Thursday, April 30, 2009

The Institution Formerly Known as Marriage

By the time the family law radicals are finished, there will be nothing left of marriage but the name. That is the theme of my column called, The Institution Formerly Known As Marriage. I analyze the Iowa Supreme Court's decision to figure out: a) what they think is the purpose of marriage and b) whether that purpose (or purposes) can survive their own analysis of "over-inclusion" and "under-inclusion." None of their purported purposes are essential purposes of marriage, that is these purposes can be acheived without marriage. None of their purported purposes are even public purposes, but in fact, are simply private purposes with a bit a special legal mumbo-jumbo attached.
Bottom line:
the Court has elevated the private, inessential purposes of marriage to the highest point in the hierarchy of values of marriage. Given this new understanding, neither the longevity of marriage, nor fidelity within marriage can remain as important values. By the time the opponents of conjugal marriage are finished with their redefinitions, marriage will be little more than a five-year renewable-term contract. The Institution Formerly Known as Marriage will be nothing but a couple of individuals, loosely stapled together by the state.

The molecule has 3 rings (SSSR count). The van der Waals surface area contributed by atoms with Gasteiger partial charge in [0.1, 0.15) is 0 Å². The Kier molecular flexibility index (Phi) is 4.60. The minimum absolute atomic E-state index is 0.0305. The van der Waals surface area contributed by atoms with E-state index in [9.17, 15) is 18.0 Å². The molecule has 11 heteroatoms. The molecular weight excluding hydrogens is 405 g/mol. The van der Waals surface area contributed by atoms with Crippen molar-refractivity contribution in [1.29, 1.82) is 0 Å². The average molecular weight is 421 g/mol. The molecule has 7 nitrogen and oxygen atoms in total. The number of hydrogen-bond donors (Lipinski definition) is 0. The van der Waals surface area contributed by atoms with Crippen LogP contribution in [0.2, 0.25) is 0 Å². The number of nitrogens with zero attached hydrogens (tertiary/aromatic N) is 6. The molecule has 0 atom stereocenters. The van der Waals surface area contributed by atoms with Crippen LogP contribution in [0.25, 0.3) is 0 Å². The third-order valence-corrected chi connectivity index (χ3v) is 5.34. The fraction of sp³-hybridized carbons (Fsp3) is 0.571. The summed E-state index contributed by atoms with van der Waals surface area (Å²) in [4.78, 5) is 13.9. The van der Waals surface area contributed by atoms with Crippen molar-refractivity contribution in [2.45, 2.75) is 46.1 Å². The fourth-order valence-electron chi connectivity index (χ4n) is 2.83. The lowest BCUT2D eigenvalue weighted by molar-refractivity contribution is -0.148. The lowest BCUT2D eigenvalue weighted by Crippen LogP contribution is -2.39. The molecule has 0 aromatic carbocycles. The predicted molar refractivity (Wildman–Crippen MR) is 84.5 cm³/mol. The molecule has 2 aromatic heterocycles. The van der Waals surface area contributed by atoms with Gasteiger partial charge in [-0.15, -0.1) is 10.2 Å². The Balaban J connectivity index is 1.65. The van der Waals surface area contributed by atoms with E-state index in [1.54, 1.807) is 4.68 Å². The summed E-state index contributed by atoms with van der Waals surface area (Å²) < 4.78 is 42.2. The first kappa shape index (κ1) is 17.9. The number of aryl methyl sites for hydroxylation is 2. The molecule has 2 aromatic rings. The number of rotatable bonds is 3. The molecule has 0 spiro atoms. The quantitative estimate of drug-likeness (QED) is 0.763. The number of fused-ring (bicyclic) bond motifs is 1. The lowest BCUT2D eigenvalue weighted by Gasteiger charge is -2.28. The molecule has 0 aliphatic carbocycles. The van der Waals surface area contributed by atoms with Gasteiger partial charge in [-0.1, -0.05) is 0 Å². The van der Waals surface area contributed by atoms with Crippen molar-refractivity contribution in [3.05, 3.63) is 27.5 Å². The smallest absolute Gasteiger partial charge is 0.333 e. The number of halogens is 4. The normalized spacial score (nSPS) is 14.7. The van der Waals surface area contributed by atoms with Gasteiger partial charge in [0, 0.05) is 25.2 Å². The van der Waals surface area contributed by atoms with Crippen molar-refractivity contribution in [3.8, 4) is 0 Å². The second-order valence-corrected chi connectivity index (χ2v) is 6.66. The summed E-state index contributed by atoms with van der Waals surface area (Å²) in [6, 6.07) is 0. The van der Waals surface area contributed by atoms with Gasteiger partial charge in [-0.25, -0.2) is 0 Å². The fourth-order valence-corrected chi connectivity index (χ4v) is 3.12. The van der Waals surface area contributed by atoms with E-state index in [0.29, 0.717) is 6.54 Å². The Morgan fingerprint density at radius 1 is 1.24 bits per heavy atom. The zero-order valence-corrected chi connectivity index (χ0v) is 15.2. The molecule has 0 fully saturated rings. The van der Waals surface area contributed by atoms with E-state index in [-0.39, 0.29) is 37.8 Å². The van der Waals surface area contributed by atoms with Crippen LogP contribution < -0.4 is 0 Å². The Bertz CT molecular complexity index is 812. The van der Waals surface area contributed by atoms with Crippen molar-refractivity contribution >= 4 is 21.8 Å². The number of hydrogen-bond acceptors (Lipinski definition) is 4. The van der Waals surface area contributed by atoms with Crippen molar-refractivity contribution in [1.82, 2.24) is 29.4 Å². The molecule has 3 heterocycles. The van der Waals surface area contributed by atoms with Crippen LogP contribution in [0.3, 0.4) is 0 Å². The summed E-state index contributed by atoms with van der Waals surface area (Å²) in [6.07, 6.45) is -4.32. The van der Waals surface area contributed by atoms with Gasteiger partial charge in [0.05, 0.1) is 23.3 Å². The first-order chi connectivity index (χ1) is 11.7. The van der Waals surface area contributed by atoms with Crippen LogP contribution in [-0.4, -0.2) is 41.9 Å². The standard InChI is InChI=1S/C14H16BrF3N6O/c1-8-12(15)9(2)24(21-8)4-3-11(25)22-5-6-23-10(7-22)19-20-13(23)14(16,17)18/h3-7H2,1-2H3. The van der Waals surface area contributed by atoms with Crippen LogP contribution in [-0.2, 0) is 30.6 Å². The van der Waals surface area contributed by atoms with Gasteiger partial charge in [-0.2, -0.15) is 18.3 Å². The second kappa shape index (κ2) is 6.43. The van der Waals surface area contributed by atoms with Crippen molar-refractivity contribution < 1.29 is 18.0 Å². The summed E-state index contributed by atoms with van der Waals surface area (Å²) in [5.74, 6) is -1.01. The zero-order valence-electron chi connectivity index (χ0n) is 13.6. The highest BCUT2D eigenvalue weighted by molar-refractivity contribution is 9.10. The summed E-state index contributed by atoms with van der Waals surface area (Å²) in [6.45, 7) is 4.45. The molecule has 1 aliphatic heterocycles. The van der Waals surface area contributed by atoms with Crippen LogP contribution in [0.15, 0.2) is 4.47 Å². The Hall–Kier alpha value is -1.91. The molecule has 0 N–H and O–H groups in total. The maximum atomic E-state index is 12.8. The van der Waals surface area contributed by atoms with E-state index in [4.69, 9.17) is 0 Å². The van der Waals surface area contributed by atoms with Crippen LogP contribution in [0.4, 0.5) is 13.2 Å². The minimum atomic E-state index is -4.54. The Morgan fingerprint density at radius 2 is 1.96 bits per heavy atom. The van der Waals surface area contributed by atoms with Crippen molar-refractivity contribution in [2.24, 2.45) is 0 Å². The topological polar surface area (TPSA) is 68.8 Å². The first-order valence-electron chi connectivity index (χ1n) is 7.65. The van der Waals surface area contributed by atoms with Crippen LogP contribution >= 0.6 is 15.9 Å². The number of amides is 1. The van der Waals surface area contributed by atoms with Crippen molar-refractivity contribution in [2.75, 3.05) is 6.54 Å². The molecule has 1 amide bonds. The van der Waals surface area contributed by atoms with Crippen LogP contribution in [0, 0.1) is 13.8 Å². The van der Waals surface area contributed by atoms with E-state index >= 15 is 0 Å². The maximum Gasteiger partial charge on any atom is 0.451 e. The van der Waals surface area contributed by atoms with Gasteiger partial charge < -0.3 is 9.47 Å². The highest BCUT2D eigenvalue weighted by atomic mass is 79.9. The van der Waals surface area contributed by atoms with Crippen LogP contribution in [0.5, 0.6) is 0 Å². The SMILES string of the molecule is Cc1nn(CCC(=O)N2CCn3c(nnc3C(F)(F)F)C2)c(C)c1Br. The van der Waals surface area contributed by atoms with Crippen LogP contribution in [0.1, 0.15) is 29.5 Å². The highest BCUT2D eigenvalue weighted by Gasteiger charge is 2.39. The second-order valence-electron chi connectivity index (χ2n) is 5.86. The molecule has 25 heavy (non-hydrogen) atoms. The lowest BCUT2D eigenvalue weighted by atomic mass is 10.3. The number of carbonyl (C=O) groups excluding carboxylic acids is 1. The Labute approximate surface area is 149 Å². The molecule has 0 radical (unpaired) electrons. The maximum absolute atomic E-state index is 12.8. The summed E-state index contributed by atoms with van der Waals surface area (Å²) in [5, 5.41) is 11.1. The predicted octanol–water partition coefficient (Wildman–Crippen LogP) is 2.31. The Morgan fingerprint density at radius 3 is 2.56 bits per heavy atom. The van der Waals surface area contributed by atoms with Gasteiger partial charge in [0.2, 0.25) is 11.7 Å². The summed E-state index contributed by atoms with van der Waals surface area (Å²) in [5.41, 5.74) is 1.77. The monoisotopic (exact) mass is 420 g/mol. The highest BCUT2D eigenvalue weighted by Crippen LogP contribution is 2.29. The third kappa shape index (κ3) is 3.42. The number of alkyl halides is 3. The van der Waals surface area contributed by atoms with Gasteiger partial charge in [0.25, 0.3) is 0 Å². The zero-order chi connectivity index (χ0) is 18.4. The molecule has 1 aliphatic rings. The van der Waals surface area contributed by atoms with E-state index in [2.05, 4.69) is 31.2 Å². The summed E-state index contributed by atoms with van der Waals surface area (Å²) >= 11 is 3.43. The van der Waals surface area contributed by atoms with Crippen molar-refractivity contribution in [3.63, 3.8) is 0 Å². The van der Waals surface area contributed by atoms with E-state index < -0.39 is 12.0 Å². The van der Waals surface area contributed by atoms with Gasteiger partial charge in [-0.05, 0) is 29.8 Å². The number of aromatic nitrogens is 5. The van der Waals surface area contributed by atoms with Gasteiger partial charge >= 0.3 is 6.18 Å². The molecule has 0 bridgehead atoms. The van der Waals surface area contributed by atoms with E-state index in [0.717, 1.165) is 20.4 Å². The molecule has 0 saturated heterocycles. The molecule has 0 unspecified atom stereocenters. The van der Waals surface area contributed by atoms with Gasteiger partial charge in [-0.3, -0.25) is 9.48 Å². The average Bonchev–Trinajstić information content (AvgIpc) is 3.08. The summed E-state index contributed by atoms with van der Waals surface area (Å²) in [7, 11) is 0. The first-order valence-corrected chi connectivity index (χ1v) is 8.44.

Please note my post from a few days ago: lawmakers in Germany and in Australia are now seriously talking about creating 7 year renewable term marriage contracts.
Ok, so I was off by 2 years. But this deconstruction of marriage steamroller is coming at us faster than you may think.

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